We are in a very odd time since two years ago under the Trump administration we said it’s a public health emergency (PHE) for COVID. So one may not be taken off the Medicaid at all period, unless they themselves asked to be taken off. Well, every state has rules about when you can come on and when you no longer qualify. So, all those rules have just been put on hold and the longer that time goes on, the more people get put on Medicaid and then no one gets taken off. That just distorts things, and so we have a very large increase in the number of people on Medicaid since that normal review isn’t happening. 

The administration has continued to extend the PHE. There were several discussions this year about what other portions of people who receive Medicaid ought to receive longer services. Should you cover a woman a year postpartum? Should you cover contraception up to a higher percentage of poverty? Should you do something different for somebody who’s just been released from prison? All those are valid discussions, but I don’t even know how to discuss them right now because right now, no one gets taken off ever.”

SOR: What were the most important bills relating to health policy to pass or fail in this session?

RW: “Utah has been one of the stingiest states about saying doctors can prescribe medicines, but they can never also dispense them, but most other states do allow that. So this year, one of the bills that I worked on was able to get an agreement between prescribers and dispensers. So, now a medical office that wishes to also dispense medicines can get just a license called a ‘dispensing practice license’. If it’s an acute medication—so less than 30 days and it comes prepackaged and it’s not a controlled substance—then they could stock their most common medicines and also dispense them to folks if they wanted to do that.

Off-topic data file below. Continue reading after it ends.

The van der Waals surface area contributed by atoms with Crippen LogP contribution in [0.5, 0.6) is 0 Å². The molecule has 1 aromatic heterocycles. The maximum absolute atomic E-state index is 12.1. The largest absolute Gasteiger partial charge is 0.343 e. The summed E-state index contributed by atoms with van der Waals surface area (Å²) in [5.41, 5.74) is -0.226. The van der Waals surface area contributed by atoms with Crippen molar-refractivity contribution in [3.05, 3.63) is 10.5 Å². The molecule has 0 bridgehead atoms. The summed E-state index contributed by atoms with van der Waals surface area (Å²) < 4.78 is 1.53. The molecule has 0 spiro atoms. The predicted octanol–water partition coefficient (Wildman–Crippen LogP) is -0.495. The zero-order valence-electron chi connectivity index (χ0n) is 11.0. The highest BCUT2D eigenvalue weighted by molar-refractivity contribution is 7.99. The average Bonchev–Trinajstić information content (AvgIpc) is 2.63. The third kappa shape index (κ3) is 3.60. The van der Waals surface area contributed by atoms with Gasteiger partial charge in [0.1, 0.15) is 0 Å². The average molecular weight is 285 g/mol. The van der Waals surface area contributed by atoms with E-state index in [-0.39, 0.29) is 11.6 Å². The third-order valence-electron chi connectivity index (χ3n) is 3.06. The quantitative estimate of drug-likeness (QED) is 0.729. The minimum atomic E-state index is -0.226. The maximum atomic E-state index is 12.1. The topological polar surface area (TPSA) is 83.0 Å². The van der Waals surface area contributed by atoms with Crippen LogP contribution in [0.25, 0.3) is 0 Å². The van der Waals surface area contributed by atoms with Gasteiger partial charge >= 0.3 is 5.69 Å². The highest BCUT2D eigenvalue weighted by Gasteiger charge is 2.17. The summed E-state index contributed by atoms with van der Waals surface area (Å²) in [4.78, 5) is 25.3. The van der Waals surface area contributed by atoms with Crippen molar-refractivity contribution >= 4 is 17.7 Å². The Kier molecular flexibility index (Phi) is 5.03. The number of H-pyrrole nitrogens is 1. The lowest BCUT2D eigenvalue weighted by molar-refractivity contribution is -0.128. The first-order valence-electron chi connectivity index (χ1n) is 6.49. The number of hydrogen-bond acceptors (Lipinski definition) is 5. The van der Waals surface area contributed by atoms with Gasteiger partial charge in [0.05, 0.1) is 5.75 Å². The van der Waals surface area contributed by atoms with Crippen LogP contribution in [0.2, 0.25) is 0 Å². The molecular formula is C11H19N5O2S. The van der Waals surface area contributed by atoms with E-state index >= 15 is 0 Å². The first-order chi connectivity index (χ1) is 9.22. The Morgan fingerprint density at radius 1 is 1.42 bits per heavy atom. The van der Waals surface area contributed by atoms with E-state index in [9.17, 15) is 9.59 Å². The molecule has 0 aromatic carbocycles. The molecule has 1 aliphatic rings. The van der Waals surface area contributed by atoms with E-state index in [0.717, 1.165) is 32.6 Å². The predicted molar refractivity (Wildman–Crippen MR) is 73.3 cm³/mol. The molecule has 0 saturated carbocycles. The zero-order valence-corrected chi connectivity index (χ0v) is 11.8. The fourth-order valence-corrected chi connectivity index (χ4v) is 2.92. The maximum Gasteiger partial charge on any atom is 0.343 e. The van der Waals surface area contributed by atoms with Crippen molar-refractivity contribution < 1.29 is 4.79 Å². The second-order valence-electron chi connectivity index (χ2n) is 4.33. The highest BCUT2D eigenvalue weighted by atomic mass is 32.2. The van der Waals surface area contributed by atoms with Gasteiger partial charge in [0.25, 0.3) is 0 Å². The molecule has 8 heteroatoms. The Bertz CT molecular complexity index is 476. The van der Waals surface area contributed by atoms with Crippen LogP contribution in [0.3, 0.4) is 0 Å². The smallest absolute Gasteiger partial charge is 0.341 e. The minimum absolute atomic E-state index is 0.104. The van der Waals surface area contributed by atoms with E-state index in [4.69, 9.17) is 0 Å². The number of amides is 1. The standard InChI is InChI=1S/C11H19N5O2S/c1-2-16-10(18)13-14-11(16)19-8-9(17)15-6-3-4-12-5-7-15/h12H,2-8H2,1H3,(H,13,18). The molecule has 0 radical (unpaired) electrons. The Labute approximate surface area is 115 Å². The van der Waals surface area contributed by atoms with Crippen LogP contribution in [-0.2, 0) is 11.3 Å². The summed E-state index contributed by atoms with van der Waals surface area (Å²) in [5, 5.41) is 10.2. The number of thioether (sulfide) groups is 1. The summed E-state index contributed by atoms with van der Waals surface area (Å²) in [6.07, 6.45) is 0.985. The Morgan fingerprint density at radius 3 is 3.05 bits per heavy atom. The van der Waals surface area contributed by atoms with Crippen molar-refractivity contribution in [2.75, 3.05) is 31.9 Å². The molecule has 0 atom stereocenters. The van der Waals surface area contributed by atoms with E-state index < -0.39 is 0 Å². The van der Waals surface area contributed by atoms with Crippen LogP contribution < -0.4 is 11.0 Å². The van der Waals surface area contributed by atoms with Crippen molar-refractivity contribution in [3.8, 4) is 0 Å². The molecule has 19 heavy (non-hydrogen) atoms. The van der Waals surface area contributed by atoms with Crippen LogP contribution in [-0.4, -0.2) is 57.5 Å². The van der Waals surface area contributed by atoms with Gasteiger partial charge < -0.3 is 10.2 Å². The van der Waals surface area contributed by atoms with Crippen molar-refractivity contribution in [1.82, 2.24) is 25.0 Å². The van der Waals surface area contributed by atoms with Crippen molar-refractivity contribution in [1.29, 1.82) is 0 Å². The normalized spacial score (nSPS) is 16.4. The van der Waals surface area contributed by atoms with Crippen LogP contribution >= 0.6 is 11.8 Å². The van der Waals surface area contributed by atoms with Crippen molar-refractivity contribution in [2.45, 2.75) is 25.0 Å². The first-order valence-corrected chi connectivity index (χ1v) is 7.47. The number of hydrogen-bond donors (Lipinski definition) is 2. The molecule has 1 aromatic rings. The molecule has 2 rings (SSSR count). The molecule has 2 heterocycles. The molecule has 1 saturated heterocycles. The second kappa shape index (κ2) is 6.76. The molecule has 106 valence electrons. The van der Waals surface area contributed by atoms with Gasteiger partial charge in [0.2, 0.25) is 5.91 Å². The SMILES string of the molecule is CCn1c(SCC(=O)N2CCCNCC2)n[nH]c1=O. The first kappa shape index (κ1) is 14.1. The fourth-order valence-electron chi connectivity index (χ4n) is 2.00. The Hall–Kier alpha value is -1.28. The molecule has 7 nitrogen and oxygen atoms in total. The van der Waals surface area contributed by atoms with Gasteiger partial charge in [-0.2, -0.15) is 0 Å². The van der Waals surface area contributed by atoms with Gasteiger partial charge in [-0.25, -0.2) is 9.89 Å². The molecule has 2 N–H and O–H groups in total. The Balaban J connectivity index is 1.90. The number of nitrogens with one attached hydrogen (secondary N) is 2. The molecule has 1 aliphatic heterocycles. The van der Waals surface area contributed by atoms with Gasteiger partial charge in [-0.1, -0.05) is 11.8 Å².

You can drop in for your visit and we take care of everything for [the patient] there. You don’t  have to go anywhere else. But on the other end of the scale, you think of? clinics serving a homeless population. Someone might have a big cellulitis on their leg, and you can write them a prescription but you know what the pharmacy is two thirds of a mile away and it’s night and it’s down the frozen road. They might not make it clear down there to wait for an hour and then get your prescription. So let’s just put that into their hands there so they don’t fall through the cracks that way.”

SOR: What do you and your caucus plan to tackle in the next legislative session? 

RW: “The Social Services Appropriations Committee would like to have some different process for DSPD services, in particular our waiting list, which just gets more and more people on it every year. People have been there for 10 years, they’ve been there for 15 years, they’ve been there 20 years, and more. On the one hand, I know the waiting list is a bottomless pit. Right now, it’s kind of hit and miss every year whether money gets appropriated directly to the waiting list. Some people come off the waiting list every year because people die or move out of the state and that frees up some money, so then some other new ones come on. But, I know there’s interest on the committee to try and find some other process so there are at least some high acuity people that we don’t leave in the lurch on the waiting list forever.”

This interview was edited for clarity and length.